Medical devices are a typical and important part of health care for both diagnostic and therapeutic purposes. Nonetheless, these devices (e.g., catheters, implants, dentures, or prostheses) recurrently lead to the appearance of several types of infections. In fact, there is a high rate of colonization of abiotic surfaces (such as biomaterials from medical devices), due to an induction of biofilm-growing microorganisms, which are progressively resistant to antimicrobial therapies. The biofilm structures are composed of attached and structured microbial communities, surrounded by an exopolymeric matrix. They are the predominant mode of microbial growth, as they offer ecological advantages, such as protection from the environment, nutrient availability, metabolic cooperation, and acquisition of new traits. Furthermore, there are single and multiple-species communities of biofilms, most of them particularly difficult to eradicate and a source of many recalcitrant infections. Undeniably, it is now recognized that most infections are connected to a biofilm etiology.
Numerous methods have been established to fight device-related infections. Among them, there are natural products (e.g., phenolic compounds), surface coating/functionalization of biomaterials (e.g., peptides, β-lactams), or inorganic elements (e.g., copper and silver nanoparticles). These options are recognized mainly as having a broad-spectrum bacterial/fungal activity, being decisive to understand how these infections develop and to progress/find new biomaterials. Antifouling coatings (e.g., repellents or low adhesion to microorganisms, or antimicrobial coatings), improvement of biomaterials’ functionalization strategies, and support tissues’ bio-integration are some of them.
Eight papers were published in this issue, six of them being research papers with promising new developments. The reports describe the bioactivity of amorphous titania nanoporous and nanotubular coatings [1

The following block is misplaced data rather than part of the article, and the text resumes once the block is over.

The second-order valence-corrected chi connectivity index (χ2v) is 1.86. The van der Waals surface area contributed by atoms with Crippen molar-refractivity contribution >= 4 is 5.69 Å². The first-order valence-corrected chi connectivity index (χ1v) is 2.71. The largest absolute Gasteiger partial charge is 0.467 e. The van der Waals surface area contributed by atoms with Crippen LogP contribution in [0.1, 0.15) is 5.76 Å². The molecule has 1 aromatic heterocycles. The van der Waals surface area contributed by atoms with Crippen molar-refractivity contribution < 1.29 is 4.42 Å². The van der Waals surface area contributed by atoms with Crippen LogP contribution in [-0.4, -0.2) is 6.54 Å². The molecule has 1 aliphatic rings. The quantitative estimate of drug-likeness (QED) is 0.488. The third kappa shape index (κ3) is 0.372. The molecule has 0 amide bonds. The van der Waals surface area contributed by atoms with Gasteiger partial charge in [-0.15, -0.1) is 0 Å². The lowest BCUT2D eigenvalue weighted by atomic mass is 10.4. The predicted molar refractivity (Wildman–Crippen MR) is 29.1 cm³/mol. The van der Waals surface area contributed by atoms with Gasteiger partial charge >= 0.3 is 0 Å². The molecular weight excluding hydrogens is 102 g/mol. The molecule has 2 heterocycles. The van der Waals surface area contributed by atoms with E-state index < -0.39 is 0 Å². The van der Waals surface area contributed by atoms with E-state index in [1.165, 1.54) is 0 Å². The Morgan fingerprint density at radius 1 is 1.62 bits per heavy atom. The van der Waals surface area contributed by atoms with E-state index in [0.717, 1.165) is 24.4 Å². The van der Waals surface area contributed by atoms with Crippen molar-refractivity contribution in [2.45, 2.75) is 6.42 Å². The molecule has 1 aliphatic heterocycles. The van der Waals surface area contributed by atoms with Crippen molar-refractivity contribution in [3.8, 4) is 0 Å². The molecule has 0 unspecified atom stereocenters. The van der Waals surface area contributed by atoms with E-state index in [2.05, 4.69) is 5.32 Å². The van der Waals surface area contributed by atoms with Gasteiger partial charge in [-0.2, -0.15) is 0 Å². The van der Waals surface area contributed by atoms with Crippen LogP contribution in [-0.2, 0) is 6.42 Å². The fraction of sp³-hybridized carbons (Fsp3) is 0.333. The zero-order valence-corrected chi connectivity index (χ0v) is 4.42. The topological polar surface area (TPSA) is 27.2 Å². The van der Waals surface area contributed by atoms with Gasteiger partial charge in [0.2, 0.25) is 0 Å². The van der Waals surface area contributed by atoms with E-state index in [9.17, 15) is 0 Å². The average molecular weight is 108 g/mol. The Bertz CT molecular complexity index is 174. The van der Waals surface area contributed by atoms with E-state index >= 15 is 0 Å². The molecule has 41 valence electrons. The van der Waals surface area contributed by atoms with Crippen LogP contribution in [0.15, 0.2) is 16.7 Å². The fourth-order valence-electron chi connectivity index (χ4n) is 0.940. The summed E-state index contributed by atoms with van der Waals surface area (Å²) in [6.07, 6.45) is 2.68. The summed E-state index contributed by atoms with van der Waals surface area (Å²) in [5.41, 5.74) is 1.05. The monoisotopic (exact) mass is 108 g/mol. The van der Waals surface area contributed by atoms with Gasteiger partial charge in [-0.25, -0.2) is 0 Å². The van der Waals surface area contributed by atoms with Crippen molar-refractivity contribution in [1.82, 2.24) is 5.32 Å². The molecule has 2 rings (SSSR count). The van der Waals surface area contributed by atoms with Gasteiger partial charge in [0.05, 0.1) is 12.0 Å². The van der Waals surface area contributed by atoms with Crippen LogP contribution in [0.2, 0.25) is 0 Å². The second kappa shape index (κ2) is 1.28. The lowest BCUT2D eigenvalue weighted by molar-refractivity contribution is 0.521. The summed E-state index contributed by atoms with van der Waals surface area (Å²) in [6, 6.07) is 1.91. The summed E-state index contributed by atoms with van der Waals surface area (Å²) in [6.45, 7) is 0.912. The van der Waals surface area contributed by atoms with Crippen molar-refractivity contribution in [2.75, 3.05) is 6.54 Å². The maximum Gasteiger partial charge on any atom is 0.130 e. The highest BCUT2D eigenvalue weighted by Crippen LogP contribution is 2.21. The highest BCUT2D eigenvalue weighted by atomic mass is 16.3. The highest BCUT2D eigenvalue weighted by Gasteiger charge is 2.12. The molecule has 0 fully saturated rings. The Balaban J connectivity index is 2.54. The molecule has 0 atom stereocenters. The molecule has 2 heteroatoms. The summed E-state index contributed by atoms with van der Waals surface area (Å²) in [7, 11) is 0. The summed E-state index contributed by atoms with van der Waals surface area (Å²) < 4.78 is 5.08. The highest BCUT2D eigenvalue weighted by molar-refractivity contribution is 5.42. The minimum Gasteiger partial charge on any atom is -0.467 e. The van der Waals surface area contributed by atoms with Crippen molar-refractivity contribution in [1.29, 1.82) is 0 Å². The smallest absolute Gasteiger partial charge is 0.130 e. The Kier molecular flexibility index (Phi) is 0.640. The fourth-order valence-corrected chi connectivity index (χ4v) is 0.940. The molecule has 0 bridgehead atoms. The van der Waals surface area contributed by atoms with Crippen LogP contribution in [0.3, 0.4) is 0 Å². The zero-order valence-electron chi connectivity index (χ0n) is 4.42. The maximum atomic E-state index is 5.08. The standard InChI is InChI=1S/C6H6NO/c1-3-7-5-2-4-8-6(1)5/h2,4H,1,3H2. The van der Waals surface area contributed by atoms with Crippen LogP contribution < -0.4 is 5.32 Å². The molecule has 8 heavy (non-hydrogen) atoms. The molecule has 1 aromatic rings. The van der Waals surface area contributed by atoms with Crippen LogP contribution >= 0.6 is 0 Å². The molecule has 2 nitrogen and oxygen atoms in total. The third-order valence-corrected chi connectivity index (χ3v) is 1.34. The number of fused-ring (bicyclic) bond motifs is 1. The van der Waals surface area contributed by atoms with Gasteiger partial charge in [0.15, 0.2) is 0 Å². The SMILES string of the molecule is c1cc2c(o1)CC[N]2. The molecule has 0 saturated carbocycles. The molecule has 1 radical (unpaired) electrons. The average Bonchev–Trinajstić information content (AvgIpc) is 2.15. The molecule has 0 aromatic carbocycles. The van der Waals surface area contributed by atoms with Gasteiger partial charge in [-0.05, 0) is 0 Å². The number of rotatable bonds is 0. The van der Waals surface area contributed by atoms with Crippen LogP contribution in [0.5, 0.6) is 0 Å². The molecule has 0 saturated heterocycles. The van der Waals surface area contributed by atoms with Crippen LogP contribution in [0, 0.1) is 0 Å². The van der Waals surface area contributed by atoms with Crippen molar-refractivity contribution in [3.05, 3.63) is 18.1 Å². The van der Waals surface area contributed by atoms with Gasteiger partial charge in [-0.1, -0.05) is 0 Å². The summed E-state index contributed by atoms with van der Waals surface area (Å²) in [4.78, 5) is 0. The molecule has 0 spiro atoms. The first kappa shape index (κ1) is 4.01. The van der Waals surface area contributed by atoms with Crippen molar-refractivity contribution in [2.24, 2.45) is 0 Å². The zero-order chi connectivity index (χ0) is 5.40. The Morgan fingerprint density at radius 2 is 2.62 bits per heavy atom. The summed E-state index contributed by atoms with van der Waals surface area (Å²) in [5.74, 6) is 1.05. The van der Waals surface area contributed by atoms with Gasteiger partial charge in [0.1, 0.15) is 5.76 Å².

], the use of a method to increase the antimicrobial efficiency of a cold atmospheric plasma jet (CAPJ) [2
], an electrospinning technique to acquire anti-infective terephthalate nanofibers loaded with silver nanoparticles [3
], or the use of similar silver nanoparticles on the surface of titanium alloy implants, discussing nanotechnology and the antimicrobial effect of biomaterials [4
]. Another report evaluated the effect of autoclaving sterilization in several parameters (such as morphology or biocompatibility) of implants modified by nanocomposite coatings [5
], and, finally, a report focused on the efficacy of echinocandins (first-line antifungal drugs) for the treatment of systemic fungal infections derived exclusively from biofilm cells (mimicking a catheter-derived biofilm infection). Regarding reviews, two papers were published. The first one discussed the occurrence of candidiasis infections in diabetes mellitus (DM) and its complications (such as species, hospitalization, organs involved), and the second one discussed the management of Streptococcus mutans–Candida
spp. oral biofilms’ infections, and the latest chemical and natural drugs used for this. These papers, which address the medical implications of the topics covered, will be summarized in the following lines.